Place the roasting pan over medium heat and stir to loosen any brown bits. Stir in the onion sauce, sugar, vinegar and breadcrumbs if desired. Add pepper to taste and adjust seasonings. To serve, pour over sliced turkey or serve alongside in a separate dish.

Music Break: Africa - Cottonbelly Remix

Guest Interview Little Bites Before the Big Meal 6 MIN

Abby Dodge, contributing editor of Fine Cooking magazine and author of The Weekend Baker, shares some holiday make-ahead hors d’oeuvres ideas.  (Recipes to come soon.)

Music Break: Autumn Leaves - Les Baxter

Guest Interview Don't Eat the Turkey - Adopt It 6 MIN


Tricia Ritterbusch, of Farm Sanctuary, comes by to give us a fresh perspective on the holiday. Farm Sanctuary rescues turkeys and organizes a holiday dinner where the turkeys are the guests of honor, not the main course. Rescued turkeys enjoy a holiday dinner of squash, pumpkin pie, and cranberries.

To adopt your own turkey, call the Turkey Adoption Hotline at 1-888-Sponsor.

Music Break: Easy To Be Hard - Mort Garson

Guest Interview Jon Gold - Chinese Breakfast 5 MIN


photo courtesy of Anne Fishbein

Jonathan Gold of LA Weekly shares his experience of eating Northern Chinese breakfast.

Noodle House, 46 W. Las Tunas Dr., Arcadia, (626) 821-2088. Open Tues.–Sun. 7 a.m.–9 p.m. No alcohol. Cash only. Lunch for two, food only, $11–$20. Recommended dishes: sweet soy milk; fried steamed buns; Tianjin pancake; chive pie; cold smoked chicken.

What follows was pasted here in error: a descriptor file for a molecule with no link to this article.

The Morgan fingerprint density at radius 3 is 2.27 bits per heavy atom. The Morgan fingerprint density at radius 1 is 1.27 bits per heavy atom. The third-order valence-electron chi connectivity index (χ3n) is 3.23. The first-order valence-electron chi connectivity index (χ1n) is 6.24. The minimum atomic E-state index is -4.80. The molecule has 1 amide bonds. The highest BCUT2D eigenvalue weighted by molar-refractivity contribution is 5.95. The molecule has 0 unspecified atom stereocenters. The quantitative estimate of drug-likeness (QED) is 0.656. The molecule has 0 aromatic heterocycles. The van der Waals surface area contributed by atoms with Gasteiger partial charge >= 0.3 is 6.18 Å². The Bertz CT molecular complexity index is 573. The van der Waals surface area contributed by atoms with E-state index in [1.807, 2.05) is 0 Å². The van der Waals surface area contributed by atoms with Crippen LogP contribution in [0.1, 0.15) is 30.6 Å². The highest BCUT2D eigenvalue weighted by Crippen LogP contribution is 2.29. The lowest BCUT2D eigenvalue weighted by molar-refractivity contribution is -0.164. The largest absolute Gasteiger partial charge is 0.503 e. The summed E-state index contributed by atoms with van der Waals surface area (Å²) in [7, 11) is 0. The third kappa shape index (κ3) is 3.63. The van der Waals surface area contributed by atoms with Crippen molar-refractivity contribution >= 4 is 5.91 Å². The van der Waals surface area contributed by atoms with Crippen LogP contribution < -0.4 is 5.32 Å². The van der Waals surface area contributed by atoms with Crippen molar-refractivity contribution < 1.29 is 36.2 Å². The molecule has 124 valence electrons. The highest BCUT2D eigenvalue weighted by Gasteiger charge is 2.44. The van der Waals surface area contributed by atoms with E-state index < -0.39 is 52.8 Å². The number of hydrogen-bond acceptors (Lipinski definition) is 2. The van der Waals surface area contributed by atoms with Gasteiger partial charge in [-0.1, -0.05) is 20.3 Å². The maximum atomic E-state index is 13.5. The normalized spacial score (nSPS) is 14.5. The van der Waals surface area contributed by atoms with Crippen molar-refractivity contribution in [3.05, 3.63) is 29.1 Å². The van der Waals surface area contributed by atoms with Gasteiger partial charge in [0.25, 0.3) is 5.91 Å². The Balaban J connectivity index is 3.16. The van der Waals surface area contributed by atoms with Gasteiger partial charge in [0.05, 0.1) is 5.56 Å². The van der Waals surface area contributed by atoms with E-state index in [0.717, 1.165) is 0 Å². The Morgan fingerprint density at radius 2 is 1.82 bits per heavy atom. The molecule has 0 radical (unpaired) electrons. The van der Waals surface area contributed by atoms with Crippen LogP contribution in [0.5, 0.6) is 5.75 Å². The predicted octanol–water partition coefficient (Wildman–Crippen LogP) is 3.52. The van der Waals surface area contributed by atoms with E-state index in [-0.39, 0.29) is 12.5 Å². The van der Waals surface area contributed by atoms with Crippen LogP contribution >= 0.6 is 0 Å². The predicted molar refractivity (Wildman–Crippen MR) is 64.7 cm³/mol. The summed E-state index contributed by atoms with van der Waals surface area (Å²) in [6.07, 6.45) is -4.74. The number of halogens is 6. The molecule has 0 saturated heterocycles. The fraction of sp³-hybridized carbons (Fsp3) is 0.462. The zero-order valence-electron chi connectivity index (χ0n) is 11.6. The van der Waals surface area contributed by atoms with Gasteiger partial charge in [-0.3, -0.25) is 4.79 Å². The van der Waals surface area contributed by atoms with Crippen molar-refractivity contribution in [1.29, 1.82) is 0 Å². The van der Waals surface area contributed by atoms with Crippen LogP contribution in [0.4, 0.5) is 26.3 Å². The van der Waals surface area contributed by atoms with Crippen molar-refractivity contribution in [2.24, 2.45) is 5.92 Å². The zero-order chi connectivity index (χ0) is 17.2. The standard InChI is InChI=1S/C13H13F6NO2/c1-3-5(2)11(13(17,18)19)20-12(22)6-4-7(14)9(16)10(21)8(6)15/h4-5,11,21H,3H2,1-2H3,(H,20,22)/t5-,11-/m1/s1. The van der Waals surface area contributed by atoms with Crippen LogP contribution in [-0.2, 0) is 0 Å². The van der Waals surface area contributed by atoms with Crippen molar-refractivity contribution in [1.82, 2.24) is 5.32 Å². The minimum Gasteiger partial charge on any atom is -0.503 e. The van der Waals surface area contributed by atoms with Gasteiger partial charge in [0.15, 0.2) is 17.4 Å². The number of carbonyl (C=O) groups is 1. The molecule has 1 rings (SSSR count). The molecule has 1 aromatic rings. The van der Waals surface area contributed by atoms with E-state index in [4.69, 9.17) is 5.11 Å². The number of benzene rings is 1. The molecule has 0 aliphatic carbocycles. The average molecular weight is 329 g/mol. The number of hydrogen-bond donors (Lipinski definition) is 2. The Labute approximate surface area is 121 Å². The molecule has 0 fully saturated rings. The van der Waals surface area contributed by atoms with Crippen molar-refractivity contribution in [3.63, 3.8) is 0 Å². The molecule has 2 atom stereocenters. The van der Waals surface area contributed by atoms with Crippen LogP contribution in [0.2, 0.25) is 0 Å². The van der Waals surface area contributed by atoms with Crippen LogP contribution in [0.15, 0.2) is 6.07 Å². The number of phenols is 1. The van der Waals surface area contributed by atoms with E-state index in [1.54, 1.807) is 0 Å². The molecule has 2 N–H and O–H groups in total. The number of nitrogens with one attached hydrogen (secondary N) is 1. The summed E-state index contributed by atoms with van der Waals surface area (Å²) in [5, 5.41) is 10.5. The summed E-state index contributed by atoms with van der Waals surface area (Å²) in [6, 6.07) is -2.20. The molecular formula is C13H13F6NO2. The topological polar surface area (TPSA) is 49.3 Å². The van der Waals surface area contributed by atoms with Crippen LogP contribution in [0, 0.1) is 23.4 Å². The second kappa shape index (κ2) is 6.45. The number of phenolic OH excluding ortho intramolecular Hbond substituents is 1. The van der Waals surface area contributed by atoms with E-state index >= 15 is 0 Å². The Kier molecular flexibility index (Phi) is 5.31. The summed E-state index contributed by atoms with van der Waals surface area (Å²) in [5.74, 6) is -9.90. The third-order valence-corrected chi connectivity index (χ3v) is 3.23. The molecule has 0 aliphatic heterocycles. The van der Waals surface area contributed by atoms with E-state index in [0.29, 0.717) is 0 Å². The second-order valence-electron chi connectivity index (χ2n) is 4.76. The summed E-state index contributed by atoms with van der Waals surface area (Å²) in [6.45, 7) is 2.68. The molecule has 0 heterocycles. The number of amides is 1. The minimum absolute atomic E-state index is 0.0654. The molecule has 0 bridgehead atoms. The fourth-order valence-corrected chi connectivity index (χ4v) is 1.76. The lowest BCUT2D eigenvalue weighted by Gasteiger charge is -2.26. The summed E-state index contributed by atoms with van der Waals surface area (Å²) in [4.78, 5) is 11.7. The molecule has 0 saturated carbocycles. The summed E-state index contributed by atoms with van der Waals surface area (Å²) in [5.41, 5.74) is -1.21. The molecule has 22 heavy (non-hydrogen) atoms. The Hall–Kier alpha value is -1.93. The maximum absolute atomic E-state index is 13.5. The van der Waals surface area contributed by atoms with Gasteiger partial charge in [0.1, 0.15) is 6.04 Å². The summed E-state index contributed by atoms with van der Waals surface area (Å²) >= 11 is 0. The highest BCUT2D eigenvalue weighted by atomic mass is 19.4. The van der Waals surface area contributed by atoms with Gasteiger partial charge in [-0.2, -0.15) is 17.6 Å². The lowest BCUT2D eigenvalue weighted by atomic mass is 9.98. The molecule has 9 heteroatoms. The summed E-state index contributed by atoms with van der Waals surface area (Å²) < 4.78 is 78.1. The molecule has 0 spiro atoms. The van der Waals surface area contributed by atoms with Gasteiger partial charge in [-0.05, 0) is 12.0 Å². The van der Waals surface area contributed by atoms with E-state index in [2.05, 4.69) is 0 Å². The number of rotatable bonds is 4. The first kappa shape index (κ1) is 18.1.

Music Break: Gin & Tonic - The Cavendish Orchestra

Guest Interview Sweet, Kind Cows 7 MIN


Jonathan Gates' family is the third generation living on a certified organic dairy farm in Vermont called Howmars Farm.  He farms with his wife Karen, sons Benjamin, Justin, and Noah, and his parents Howard and Mary.  He supplies milk that goes into Stonyfield Farm yogurts and smoothies, among other things.

Watch the cows in action on YouTube.  And read the farm blog.

Music Break: Snowmobile - Sound Studio Orchestra

Guest Interview Mark Peel Does the Meel 6 MIN


Mark Peel, chef/owner of Campanile restaurant, spoke with us about his Thanksgiving menu.  He told us that he brines the breast and legs separately; he then roasts the breast and braises the legs.

To make dinner reservations at Campanile, call 323-938-1447. Campanile, 624 South La Brea Avenue, Los Angeles, CA 90036.

Subscribe to the Good Food newsletter

A delicious weekly recipe along with links to more from Good Food.


More From Good Food


Latest From KCRW

View Schedule


View All Events


Player Embed Code